Friday, May 22, 2015

Saint Maybe

I just finished "Saint Maybe" by Anne Tyler.  I am not sure, at all, how to review this book.  I enjoyed it and I would recommend it but I am not sure how to describe my feelings about it.

The story begins with the Bedloe family -- a real Beaver Cleaver sort of group.  They seem to have it all together with the parents, Claudia, Danny and Ian.  Slowly but surely the perfection begins to unravel.  Grandma is plagued with arthritis which is progressive.  Grandpa progresses from a rather opinionated man to a weak man.  Claudia is always just on the sidelines -- married with children and living away.  Danny, who is the focus in the beginning, finds love with the beautiful Lucy who comes complete with a shady past, very little background history and two children, Thomas and Agatha -- and a bun it the oven.  Is the bun Danny's?  We never really know.

As the story progresses, Thomas and Agatha become central to Ian as Ian becomes their primary babysitter and consequently more and more involved in their lives.  More than once Lucy is late getting home which squelches Ian's plan with HIS lady love, Cicely.  Lucy's activities seems shady to Ian and he finally decides that she cheating on Danny.  After one evening of Lucy not coming home in time for Ian to meet Cicely, Danny comes home from a party rather drunk and Ian demands that he drive him home in spite of his altered state of being. During this drive home, Ian, angry because of his ruined evening, tells Danny that Lucy is cheating on him. Shortly after this exchange there is an accident killing Danny.  Everyone thinks it was an accident but Ian thinks it was suicide and he feels responsible.  Lucy's death shortly thereafter causes Ian to believe that he was instrumental in both of their passings which just multiplies the guilt.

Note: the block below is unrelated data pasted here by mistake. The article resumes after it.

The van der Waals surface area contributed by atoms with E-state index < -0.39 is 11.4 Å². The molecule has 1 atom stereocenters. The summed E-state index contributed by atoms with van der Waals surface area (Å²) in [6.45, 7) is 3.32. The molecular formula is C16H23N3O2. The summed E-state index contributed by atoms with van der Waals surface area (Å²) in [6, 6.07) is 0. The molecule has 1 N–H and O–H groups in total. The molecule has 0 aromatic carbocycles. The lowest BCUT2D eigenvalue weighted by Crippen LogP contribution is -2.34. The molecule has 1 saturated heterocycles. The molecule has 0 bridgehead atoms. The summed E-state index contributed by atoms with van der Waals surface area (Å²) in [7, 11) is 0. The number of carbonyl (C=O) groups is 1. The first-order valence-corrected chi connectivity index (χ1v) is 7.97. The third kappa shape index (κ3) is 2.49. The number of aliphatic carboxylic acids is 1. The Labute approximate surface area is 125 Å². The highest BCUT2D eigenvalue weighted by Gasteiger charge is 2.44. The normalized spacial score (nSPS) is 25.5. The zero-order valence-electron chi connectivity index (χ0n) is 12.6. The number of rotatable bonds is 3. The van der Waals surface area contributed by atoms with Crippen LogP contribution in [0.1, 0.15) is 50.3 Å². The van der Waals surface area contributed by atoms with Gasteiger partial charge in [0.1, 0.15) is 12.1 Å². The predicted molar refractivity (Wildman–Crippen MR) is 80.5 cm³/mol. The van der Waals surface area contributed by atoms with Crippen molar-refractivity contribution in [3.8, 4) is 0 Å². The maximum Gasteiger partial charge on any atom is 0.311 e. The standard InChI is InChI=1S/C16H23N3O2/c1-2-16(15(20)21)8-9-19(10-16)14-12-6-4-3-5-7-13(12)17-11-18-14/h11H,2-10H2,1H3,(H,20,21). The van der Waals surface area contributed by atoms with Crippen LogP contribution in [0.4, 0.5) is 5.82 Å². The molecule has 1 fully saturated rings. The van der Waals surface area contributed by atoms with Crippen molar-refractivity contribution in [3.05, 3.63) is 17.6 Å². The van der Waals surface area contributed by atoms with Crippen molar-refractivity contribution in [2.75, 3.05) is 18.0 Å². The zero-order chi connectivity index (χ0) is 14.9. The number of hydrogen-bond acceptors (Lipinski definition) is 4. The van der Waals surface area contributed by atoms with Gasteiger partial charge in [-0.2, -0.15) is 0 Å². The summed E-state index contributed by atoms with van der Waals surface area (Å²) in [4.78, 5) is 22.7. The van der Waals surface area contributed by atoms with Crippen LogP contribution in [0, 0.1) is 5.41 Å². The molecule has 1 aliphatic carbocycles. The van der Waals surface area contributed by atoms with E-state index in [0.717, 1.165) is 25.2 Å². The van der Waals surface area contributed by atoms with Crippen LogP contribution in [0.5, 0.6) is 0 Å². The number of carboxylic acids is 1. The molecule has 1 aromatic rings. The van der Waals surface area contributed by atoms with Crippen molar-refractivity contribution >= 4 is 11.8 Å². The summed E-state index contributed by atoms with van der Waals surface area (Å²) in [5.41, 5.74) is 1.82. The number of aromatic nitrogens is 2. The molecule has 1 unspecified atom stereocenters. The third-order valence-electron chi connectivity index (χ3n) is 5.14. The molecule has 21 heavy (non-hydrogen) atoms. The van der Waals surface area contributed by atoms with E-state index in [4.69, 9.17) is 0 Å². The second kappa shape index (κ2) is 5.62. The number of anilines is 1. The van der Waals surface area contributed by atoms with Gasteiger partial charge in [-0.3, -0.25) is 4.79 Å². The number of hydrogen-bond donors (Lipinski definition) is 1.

One particularly low evening Ian stumbles upon the Church of the Second Chance.  It is a non-mainstream church being conducted from a storefront -- but Ian hears the singing and is drawn in.  Here he finds Brother Emmitt who he confesses to and confides in.  Brother Emmett tells Ian that the way to make things right are to devote himself to the children that he feels responsible for making orphans.  That appealed to Ian's sensibilities and for the next 20 years he devotes himself to raising the children with his parents and becoming a master carpenter.  After his mother's passing and the last child, Daphne's, departure from the home, Ian finds his own life in the form of Rita -- a friend of Daphne and the owner/operator of "Clutter Counselor" -- a company who declutters houses.  She was hired by Agatha, now a physician living in California with her husband, to do something about the hoarding conditions that have come to be the norm in the Bedloe household. 

The book ends on an upbeat note with everybody having found their way and happy but for a bit it was a little depressing.  Not depressing enough to stop reading it but you could definitely feel Grandma going downhill health wise, you could feel Grandpa aging, you could feel -- and hear in their voices -- the children growing up -- but at the end it was all ok -- they had made full circle and it proved to be a very satisfying read.